College Bound: Activities and Recommendations on Your Application

Author: Matt Greene


College Bound is the Notre Dame admissions podcast. Episode 3: Non-academic Criteria & Essays offers a further look at the application and evaluation process. Listen to the episode or read a transcript.

Read the previous blog posts:

  1. Application Review and Deadlines
  2. Academic Criteria for Admission

In addition to the application essays where you express your own voice and experiences, the non-academic criteria on the application involve both your extracurricular activities and your recommendations.

These pieces of the application provide admissions staff with insight into your passions both inside and outside of the classroom. The activities section shows us your involvements, while the recommendations provide an opportunity for us to learn about who you are in your communities: school, local community, home, etc.

The Activities Section

The activities section of the application is a place where you tell us how you spend your time outside of the classroom. These activities can include sports, clubs, music, theater, a job, service of any kind, and any family responsibilities you might have. Obviously, activities are not limited to those types, but those are the ones we see often in applications.

A very important part of your activities is expressing your leadership roles in these activities and how you have grown in them over the years. 

Additionally, please remember that if there are day-to-day factors that impact your activities in any way, you should relay those to us. For example, if you have a long commute to and from school, that can affect your timing and overall involvement with any activities. 

A common misconception is that we are not looking for specific activities on your application. But that's simply not true. We want students to explore and express all of their passions.

If you are focused in your activities—e.g., you participate in mostly STEM activities— that's great. If you have a variety of activities that fall into different categories—theater, athletics, robotics, and quiz bowl, for example—that's just fine too!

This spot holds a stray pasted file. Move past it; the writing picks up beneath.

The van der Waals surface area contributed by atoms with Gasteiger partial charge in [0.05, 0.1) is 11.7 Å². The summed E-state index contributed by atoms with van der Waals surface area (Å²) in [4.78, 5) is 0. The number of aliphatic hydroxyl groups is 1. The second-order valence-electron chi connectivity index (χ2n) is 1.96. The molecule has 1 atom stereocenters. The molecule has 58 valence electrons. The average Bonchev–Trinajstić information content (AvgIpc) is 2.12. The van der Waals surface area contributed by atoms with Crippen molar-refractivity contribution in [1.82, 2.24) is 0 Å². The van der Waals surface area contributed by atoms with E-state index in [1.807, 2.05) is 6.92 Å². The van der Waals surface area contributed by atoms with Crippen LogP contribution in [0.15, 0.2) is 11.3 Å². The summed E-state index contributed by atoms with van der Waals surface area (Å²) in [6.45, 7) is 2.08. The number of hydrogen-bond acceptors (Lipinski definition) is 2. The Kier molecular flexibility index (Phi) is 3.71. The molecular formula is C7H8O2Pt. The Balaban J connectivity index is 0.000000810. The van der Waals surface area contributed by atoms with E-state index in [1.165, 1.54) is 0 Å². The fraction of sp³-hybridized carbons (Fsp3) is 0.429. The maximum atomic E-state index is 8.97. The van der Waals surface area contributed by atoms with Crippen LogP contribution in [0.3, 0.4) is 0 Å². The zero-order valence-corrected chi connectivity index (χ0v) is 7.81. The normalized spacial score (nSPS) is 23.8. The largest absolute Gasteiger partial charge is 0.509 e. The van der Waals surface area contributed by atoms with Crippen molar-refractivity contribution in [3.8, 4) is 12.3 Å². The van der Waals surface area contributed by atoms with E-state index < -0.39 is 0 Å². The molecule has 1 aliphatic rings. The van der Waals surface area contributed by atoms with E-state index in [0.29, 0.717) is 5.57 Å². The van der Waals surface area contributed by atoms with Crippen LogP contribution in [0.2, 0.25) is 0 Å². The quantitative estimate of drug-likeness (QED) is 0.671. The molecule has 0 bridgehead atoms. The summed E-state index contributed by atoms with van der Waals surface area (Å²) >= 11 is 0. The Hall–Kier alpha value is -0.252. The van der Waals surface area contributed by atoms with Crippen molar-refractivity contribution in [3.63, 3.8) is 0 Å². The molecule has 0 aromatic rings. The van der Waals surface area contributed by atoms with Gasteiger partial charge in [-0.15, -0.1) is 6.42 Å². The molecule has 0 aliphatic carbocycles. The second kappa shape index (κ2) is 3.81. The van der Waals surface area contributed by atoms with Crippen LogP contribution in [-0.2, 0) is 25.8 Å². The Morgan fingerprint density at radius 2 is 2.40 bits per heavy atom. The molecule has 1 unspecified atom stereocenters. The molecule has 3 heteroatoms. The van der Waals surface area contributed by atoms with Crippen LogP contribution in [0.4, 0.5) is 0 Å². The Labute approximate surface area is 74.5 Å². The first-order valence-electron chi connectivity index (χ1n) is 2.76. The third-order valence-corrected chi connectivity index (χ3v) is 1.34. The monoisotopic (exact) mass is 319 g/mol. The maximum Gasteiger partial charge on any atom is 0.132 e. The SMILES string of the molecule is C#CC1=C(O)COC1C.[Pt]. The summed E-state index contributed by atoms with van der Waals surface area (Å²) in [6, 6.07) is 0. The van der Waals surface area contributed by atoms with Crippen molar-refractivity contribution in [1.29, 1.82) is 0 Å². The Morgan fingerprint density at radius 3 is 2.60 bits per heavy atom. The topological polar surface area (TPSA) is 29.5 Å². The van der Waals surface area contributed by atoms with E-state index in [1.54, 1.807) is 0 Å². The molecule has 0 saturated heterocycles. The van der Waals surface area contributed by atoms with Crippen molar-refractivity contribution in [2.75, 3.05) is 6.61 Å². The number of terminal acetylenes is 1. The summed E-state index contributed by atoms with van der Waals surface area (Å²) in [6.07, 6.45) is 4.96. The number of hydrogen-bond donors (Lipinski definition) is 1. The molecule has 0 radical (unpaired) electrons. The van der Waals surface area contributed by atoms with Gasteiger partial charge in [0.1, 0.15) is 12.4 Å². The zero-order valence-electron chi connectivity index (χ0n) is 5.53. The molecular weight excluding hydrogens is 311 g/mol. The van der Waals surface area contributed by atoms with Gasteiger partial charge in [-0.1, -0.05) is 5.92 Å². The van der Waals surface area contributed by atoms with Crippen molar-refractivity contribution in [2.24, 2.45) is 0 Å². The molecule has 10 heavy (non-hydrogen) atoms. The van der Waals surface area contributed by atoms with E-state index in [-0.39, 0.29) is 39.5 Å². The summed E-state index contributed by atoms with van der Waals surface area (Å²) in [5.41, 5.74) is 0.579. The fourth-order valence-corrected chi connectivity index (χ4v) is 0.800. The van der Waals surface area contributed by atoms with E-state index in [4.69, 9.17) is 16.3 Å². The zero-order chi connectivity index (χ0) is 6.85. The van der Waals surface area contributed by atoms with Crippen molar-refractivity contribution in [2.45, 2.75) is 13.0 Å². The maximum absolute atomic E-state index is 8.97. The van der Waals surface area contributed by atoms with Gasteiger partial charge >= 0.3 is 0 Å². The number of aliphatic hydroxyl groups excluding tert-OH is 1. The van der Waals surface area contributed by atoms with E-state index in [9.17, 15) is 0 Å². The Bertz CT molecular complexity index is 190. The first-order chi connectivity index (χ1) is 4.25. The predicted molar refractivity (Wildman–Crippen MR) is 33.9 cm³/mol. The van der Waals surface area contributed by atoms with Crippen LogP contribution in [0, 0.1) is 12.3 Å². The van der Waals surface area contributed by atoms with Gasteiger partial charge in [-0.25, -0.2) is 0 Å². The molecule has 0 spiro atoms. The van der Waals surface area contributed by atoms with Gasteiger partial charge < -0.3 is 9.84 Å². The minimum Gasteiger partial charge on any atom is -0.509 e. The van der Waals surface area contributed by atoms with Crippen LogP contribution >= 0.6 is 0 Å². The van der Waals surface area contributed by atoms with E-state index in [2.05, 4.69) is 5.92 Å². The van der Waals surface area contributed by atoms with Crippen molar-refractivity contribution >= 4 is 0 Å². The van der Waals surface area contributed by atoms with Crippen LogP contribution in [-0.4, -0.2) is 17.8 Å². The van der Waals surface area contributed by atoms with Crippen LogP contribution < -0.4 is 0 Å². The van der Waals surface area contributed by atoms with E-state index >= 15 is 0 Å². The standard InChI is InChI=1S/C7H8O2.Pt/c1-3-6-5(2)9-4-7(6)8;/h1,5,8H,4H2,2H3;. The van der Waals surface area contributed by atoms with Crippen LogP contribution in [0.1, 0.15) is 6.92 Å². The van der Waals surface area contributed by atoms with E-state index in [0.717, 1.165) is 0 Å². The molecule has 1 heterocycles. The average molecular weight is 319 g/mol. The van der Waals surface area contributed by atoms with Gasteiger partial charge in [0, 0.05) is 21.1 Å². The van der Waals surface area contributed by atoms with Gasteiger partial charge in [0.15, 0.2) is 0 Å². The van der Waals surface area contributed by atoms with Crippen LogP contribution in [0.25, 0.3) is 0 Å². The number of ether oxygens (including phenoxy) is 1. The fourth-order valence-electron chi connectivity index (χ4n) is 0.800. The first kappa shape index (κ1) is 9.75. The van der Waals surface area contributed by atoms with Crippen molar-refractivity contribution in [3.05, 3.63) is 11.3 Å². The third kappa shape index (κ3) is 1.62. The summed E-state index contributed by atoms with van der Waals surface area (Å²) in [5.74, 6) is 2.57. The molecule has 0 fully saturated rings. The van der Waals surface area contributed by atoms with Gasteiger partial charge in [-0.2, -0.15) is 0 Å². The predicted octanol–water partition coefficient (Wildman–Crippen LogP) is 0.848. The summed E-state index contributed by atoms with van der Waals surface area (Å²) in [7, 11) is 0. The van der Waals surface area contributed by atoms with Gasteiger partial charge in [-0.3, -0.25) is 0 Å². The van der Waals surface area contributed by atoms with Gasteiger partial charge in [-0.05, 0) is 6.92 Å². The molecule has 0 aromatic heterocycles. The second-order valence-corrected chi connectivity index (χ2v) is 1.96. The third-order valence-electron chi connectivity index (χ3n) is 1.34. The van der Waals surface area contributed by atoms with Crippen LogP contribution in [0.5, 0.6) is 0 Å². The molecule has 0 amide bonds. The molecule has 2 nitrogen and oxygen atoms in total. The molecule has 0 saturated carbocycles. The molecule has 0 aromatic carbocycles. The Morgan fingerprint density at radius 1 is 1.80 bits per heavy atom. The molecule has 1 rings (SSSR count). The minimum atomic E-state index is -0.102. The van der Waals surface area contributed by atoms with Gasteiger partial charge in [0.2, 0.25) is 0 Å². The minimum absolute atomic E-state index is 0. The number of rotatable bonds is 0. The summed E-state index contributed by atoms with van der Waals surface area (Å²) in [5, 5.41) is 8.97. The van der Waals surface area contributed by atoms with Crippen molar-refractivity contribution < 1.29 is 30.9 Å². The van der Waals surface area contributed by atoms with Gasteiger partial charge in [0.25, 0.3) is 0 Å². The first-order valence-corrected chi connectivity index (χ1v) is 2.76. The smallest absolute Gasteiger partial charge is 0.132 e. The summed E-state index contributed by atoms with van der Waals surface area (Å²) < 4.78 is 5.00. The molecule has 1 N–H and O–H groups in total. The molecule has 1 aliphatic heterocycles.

We see many variations of both, so please truly let us know what your passions are in your activities. 

Your Recommendations

On the application, we are also looking to evaluate some recommendations. In the Notre Dame admissions process, we require a recommendation from a teacher of a core academic subject.

Core subjects include: 

  • Math
  • Science
  • English
  • Social science
  • Foreign language

We usually see this recommendation come from a teacher that you had in 11th grade or currently have in 12th grade. This is not required, but it is common since they have taught you recently and, more than likely, in a more rigorous course than teachers from your early high school years. 

We also recommend, but do not require, a recommendation from a school counselor. That can be from a guidance or college counselor at your school. This recommendation is not mandatory as we understand that sometimes a counselor letter is not completely pertinent to your application. But we offer that option because a counselor would know your accomplishments both inside and outside the classroom, so their context does help if available.

What About Additional Recommendations?

You can send an additional recommendation if you like, but we do not expect them in the application. If you do send one, please have it come from a person that will provide more context for your application. This can come from a pastor, supervisor, club moderator, or a coach, to name a few examples.

The context is important, so an extra recommendation must add to your application in some way. Personal statements/letters from people that know you do help us to know that many people support who you are, but those don’t necessarily add any needed context to your application.

We do not need you to send any more recommendations than these because we are looking for the quality of recommendations, not the quantity. 

Matt Greene is is an assistant director with the Office of Undergraduate Admissions. He is the regional counselor for Michigan, Minnesota, and Wisconsin. Read Matt's profile.